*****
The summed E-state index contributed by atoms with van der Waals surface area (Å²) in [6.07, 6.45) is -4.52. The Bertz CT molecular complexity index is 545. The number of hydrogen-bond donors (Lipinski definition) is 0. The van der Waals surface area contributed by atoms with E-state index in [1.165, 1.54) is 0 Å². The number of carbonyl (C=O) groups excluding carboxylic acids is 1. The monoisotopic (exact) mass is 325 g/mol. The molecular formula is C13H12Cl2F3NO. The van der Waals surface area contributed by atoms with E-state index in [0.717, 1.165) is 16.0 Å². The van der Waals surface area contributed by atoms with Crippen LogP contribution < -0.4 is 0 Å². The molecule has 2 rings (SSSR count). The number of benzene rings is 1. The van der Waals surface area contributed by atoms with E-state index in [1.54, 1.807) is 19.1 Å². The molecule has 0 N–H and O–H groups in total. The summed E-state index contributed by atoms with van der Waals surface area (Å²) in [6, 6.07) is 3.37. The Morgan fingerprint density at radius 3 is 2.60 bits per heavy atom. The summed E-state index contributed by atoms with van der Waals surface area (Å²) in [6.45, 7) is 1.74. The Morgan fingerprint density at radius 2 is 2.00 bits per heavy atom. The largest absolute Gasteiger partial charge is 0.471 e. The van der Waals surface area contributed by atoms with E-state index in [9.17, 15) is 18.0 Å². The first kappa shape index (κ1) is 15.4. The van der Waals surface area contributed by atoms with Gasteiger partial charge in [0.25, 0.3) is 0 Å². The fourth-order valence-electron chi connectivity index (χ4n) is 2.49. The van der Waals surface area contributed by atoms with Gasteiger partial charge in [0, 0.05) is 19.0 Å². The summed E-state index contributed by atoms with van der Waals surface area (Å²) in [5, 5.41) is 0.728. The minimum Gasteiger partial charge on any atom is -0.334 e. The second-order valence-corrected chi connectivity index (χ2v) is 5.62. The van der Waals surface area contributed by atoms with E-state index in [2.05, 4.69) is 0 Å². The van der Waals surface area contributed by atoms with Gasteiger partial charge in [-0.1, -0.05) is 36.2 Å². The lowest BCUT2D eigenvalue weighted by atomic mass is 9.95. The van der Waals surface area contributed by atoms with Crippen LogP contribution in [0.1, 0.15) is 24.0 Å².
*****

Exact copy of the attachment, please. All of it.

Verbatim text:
The summed E-state index contributed by atoms with van der Waals surface area (Å²) in [6.07, 6.45) is -4.52. The Bertz CT molecular complexity index is 545. The number of hydrogen-bond donors (Lipinski definition) is 0. The van der Waals surface area contributed by atoms with E-state index in [1.165, 1.54) is 0 Å². The number of carbonyl (C=O) groups excluding carboxylic acids is 1. The monoisotopic (exact) mass is 325 g/mol. The molecular formula is C13H12Cl2F3NO. The van der Waals surface area contributed by atoms with E-state index in [0.717, 1.165) is 16.0 Å². The van der Waals surface area contributed by atoms with Crippen LogP contribution < -0.4 is 0 Å². The molecule has 2 rings (SSSR count). The number of benzene rings is 1. The van der Waals surface area contributed by atoms with E-state index in [1.54, 1.807) is 19.1 Å². The molecule has 0 N–H and O–H groups in total. The summed E-state index contributed by atoms with van der Waals surface area (Å²) in [6, 6.07) is 3.37. The Morgan fingerprint density at radius 3 is 2.60 bits per heavy atom. The summed E-state index contributed by atoms with van der Waals surface area (Å²) in [6.45, 7) is 1.74. The Morgan fingerprint density at radius 2 is 2.00 bits per heavy atom. The largest absolute Gasteiger partial charge is 0.471 e. The van der Waals surface area contributed by atoms with E-state index in [9.17, 15) is 18.0 Å². The first kappa shape index (κ1) is 15.4. The van der Waals surface area contributed by atoms with Gasteiger partial charge in [0.25, 0.3) is 0 Å². The fourth-order valence-electron chi connectivity index (χ4n) is 2.49. The van der Waals surface area contributed by atoms with Gasteiger partial charge in [0, 0.05) is 19.0 Å². The summed E-state index contributed by atoms with van der Waals surface area (Å²) in [5, 5.41) is 0.728. The minimum Gasteiger partial charge on any atom is -0.334 e. The second-order valence-corrected chi connectivity index (χ2v) is 5.62. The van der Waals surface area contributed by atoms with E-state index in [2.05, 4.69) is 0 Å². The van der Waals surface area contributed by atoms with Gasteiger partial charge in [-0.1, -0.05) is 36.2 Å². The lowest BCUT2D eigenvalue weighted by atomic mass is 9.95. The van der Waals surface area contributed by atoms with Crippen LogP contribution in [0.1, 0.15) is 24.0 Å².